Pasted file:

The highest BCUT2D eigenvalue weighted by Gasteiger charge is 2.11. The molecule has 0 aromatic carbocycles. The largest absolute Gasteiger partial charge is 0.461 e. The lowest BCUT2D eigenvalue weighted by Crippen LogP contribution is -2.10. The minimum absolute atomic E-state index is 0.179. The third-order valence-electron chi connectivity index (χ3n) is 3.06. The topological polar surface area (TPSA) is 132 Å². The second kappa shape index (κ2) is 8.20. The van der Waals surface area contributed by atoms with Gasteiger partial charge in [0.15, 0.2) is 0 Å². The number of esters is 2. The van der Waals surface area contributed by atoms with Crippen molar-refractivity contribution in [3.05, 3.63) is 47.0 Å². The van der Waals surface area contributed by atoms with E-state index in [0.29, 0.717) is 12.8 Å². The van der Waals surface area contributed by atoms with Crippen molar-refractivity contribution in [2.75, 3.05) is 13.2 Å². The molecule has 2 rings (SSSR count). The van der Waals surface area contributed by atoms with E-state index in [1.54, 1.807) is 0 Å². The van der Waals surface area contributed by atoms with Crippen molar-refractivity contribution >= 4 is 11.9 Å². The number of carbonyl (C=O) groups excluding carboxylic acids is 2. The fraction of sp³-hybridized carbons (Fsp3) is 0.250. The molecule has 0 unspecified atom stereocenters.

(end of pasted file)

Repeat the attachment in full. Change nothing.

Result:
The highest BCUT2D eigenvalue weighted by Gasteiger charge is 2.11. The molecule has 0 aromatic carbocycles. The largest absolute Gasteiger partial charge is 0.461 e. The lowest BCUT2D eigenvalue weighted by Crippen LogP contribution is -2.10. The minimum absolute atomic E-state index is 0.179. The third-order valence-electron chi connectivity index (χ3n) is 3.06. The topological polar surface area (TPSA) is 132 Å². The second kappa shape index (κ2) is 8.20. The van der Waals surface area contributed by atoms with Gasteiger partial charge in [0.15, 0.2) is 0 Å². The number of esters is 2. The van der Waals surface area contributed by atoms with Crippen molar-refractivity contribution in [3.05, 3.63) is 47.0 Å². The van der Waals surface area contributed by atoms with E-state index in [0.29, 0.717) is 12.8 Å². The van der Waals surface area contributed by atoms with Crippen molar-refractivity contribution in [2.75, 3.05) is 13.2 Å². The molecule has 2 rings (SSSR count). The van der Waals surface area contributed by atoms with E-state index in [1.54, 1.807) is 0 Å². The van der Waals surface area contributed by atoms with Crippen molar-refractivity contribution >= 4 is 11.9 Å². The number of carbonyl (C=O) groups excluding carboxylic acids is 2. The fraction of sp³-hybridized carbons (Fsp3) is 0.250. The molecule has 0 unspecified atom stereocenters.